Echo Fix unveils the EF-P2, a top-quality spring reverb for players serious about making a splash with real springs

Echo Fix EF-P2 Spring Reverb
(Image credit: Echo Fix)

As the name might suggest, Echo Fix specialises in tape echo, selling replacement parts for vintage units, making detailed reproductions of them too, but it has now made a play for the reverb pedal market with the EF-P2, a high-end stompbox containing a real spring circuit and a host of player and studio-friendly features.

Looking at the unit, the first thing that might strike you is the VU meter on the front of the enclosure and the display to the right of it. This admittedly looks cool but it serves a useful purpose. In the viewing window you can see the internal springs, which will light up blue when the input signal pushes them. 

For a more accurate reading on how your electric guitar’s signal – and indeed the pedals you have placed in front of the EF-P2 in the signal chain – is driving the springs, refer to the VU meter. If you want your reverb to be completely clean, make sure your signal is peaking at 0 on the meter. Thereafter it will start to break up and you will have a little drive on it, which in and of itself might not be a bad thing.

Controls are arranged across the top of the pedal and from left to right you’ve got Spring Drive, which controls the amount of your input signal is driving the springs, Bass and Treble boost/cut knobs, and Reverb Volume, which acts as a mix control, adjusting the level of the reverb relative to your dry signal.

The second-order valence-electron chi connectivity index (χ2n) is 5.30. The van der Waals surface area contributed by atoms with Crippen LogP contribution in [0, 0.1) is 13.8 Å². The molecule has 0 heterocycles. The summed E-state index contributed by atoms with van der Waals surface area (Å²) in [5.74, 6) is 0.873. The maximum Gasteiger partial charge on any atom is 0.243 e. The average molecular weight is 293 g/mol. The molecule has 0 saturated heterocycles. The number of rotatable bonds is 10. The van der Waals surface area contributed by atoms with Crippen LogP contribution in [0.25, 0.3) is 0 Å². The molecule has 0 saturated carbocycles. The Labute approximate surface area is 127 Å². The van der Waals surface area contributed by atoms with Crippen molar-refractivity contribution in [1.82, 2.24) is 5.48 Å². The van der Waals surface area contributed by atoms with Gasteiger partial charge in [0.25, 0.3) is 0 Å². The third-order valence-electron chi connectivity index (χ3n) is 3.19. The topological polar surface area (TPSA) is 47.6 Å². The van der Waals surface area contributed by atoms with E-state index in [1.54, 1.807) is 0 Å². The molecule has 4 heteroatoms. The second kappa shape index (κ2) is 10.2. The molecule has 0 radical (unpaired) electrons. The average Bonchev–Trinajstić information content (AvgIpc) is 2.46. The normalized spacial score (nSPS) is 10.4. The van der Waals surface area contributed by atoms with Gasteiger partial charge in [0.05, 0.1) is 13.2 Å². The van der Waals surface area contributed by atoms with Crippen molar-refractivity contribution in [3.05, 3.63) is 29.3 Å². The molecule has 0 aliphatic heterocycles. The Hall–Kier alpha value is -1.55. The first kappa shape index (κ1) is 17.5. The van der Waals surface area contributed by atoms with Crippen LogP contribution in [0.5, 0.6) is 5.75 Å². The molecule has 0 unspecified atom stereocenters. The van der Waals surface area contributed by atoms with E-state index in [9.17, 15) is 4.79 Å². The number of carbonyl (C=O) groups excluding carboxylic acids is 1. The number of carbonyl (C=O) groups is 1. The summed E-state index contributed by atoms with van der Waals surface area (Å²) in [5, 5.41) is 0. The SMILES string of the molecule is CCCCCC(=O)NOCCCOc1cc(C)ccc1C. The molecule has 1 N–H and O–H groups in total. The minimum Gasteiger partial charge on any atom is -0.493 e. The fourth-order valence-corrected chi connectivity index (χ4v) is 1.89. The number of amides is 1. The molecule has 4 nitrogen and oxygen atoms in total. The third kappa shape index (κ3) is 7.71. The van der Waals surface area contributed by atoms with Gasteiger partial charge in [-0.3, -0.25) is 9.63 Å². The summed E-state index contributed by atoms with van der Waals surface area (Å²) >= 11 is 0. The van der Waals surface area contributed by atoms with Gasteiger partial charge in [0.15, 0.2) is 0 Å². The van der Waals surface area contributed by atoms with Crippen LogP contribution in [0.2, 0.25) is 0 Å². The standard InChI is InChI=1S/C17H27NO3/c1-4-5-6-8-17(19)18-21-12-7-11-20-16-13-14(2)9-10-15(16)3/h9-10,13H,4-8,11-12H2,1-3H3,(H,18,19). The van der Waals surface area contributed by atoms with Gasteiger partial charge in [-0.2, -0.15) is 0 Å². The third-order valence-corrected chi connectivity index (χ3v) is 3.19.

The EF-P2 is 100 per cent analogue. There are two footswitches, one for bypass, the other for direct on and off operation so you can easily use it in the studio as an outboard effect. We have made it this far without saying the word ‘surf’ but there is simply no getting around it. 

If you are serious about studio quality spring reverb to get that surf guitar drip, the EF-P2 has got to be in the running. But it’s more than that. It might be a boom time for all-new digital reverb algorithms but there is something eternal about the sound and texture of real springs. 

Yes, as the manual here warns us, they can be susceptible to noise. They can pick up a little hum around some electronic devices. But it’s a small price to pay for a sound that is pure Americana, and one that can be tailored to suit your guitar’s pickups, your rig, or guitar amp.

The Bass and Treble knobs yield a remarkable degree of control over a reverb sound that’s not just for surf. Country, blues guitar, rock ’n’ roll, rock and jazz can all use a little of that spring – an ambience that can be set bright and splashy or darker and moody.

The EF-P2 is equipped with soft-relay switches, is buffered bypass, and takes 200mA from a 9V DC pedalboard power supply. It is priced £275 and is available now. For more details, head over to Echo Fix.

Jonathan Horsley

Jonathan Horsley has been writing about guitars and guitar culture since 2005, playing them since 1990, and regularly contributes to MusicRadar, Total Guitar and Guitar World. He uses Jazz III nylon picks, 10s during the week, 9s at the weekend, and shamefully still struggles with rhythm figure one of Van Halen’s Panama.